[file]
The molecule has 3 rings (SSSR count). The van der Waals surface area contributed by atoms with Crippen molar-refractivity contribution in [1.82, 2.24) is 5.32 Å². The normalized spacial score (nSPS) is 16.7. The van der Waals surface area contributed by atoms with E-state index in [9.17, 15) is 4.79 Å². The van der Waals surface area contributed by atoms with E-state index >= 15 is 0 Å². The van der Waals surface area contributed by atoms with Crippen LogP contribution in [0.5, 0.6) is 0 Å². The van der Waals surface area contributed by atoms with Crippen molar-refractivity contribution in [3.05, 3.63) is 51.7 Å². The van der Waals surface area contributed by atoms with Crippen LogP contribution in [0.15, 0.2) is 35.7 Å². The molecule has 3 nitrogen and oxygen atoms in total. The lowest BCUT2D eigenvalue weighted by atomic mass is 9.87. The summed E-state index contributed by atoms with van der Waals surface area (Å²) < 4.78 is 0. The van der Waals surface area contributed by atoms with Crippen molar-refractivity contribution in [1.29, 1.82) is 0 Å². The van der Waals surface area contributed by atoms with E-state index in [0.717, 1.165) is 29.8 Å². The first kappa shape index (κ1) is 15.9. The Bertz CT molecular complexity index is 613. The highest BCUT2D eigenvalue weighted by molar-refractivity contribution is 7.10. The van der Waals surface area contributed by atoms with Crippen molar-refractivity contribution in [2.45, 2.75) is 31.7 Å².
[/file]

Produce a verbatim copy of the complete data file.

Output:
The molecule has 3 rings (SSSR count). The van der Waals surface area contributed by atoms with Crippen molar-refractivity contribution in [1.82, 2.24) is 5.32 Å². The normalized spacial score (nSPS) is 16.7. The van der Waals surface area contributed by atoms with E-state index in [9.17, 15) is 4.79 Å². The van der Waals surface area contributed by atoms with E-state index >= 15 is 0 Å². The van der Waals surface area contributed by atoms with Crippen LogP contribution in [0.5, 0.6) is 0 Å². The van der Waals surface area contributed by atoms with Crippen molar-refractivity contribution in [3.05, 3.63) is 51.7 Å². The van der Waals surface area contributed by atoms with Crippen LogP contribution in [0.15, 0.2) is 35.7 Å². The molecule has 3 nitrogen and oxygen atoms in total. The lowest BCUT2D eigenvalue weighted by atomic mass is 9.87. The summed E-state index contributed by atoms with van der Waals surface area (Å²) < 4.78 is 0. The van der Waals surface area contributed by atoms with Crippen molar-refractivity contribution in [1.29, 1.82) is 0 Å². The van der Waals surface area contributed by atoms with E-state index in [0.717, 1.165) is 29.8 Å². The first kappa shape index (κ1) is 15.9. The Bertz CT molecular complexity index is 613. The highest BCUT2D eigenvalue weighted by molar-refractivity contribution is 7.10. The van der Waals surface area contributed by atoms with Crippen molar-refractivity contribution in [2.45, 2.75) is 31.7 Å².